New Compliance Obligations for PACE Organizations Coming in 2025 - McDermott Will & Emery

New Compliance Obligations for PACE Organizations Coming in 2025


On April 4, 2024, the Centers for Medicare & Medicaid Services (CMS) issued a final rule and press release revising the regulations governing the Medicare Advantage (MA) Program, Medicare Prescription Drug Benefit Program, and Programs of All-Inclusive Care for the Elderly (PACE). The final rule addresses policy and technical changes for contract year (CY) 2025 and finalizes several key provisions that were first proposed – but never finalized – in a proposed rule originally published on December 14, 2022. The final rule includes significant changes for Medicare Advantage plans, including revisions to permissible payment structures for agents and brokers, supplemental benefits, utilization management and more. The rule also includes meaningful new compliance obligations for PACE organizations, as discussed here.

McDermott hosted a webinar discussing the PACE policies announced in the final rule on Monday, April 22, 2024. Click here to learn more.

In Depth


PACE organizations are unique in that they not only approve the healthcare items and services needed by a participant, but they are also responsible for arranging for the provision of those services. Federal regulations require PACE organizations to provide participants access to care 24 hours a day, every day of the year. However, current regulations do not include specific timeframes for service delivery.

The final rule will add new requirements for PACE organizations regarding arranging and scheduling services. Specifically, PACE organizations must:

  • Arrange and schedule the dispensing of medications as expeditiously as the participant’s condition requires, but no later than 24 hours after the primary care provider orders the medication.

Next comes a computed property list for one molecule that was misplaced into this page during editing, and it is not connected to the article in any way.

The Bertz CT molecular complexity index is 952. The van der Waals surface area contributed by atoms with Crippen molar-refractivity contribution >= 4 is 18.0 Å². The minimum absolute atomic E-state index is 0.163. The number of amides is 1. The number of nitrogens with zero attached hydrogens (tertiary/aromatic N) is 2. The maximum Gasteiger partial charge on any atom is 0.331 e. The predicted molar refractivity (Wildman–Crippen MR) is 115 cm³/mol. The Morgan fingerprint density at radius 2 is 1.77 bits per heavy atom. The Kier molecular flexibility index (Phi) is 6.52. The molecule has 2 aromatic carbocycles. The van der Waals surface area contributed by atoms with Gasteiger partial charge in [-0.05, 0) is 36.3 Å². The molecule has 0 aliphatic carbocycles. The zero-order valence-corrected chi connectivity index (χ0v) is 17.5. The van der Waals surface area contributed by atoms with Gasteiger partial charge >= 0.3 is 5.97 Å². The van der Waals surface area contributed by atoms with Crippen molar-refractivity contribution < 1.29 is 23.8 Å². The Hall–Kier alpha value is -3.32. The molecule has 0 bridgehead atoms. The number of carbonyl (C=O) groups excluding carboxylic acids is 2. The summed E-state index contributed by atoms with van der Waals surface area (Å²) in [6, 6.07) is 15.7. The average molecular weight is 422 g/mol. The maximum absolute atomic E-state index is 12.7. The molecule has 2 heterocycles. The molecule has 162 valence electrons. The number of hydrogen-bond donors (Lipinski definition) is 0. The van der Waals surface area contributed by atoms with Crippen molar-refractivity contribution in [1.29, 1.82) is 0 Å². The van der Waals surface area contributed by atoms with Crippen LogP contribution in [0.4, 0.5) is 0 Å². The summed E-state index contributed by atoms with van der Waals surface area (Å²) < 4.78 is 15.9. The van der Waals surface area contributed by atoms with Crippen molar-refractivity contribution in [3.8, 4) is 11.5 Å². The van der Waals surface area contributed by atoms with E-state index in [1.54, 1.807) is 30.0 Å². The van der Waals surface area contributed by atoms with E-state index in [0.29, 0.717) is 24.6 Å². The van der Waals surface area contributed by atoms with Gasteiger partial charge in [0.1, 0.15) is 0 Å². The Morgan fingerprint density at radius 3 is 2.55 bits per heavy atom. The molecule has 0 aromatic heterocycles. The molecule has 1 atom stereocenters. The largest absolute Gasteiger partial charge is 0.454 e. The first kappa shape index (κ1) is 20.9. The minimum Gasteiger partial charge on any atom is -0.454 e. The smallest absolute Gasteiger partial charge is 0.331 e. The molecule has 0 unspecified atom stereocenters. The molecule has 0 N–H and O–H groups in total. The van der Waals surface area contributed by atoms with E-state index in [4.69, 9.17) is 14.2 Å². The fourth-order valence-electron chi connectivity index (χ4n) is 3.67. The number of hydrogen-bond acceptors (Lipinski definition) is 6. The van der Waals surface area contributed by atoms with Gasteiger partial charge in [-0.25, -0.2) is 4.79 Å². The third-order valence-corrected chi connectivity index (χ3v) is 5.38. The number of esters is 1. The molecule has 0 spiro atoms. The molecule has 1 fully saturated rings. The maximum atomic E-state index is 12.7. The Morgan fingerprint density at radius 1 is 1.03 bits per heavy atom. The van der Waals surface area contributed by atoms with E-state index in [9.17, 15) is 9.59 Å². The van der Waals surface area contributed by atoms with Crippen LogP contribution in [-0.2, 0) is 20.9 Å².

• Arrange or schedule all other services that are approved by the participant’s care team as expeditiously as the participant’s health condition requires, but no later than seven calendar days after the date the interdisciplinary care team (IDT) or a member of the IDT first approves the service.

These timeframes apply only to the arranging and scheduling of services, and do not mandate that services actually be delivered within these timeframes. Routine or preventive services will be excluded from the seven-day requirement when certain conditions are met.


IDTs made up of primary care physicians, social workers, home-care coordinators, and other providers and support personnel are a core element of the PACE care delivery model. Each PACE participant must have an IDT that is tasked with implementing, coordinating and monitoring the participant’s plan of care. The plan of care is intended to capture the participant’s medical, physical, social and emotional needs, and to be a comprehensive, living document. CMS is implementing new requirements to encourage IDTs to more frequently revisit and revise the plan of care to incorporate up-to-date information about the participant’s health status and changing needs.

Specifically, the final rule requires IDTs to:

  • Develop and revise plans of care for each participant.
  • Take into consideration the most current assessment findings and identify services to be furnished.
  • Reevaluate each plan within 180 days from the date when the previous care plan was finalized.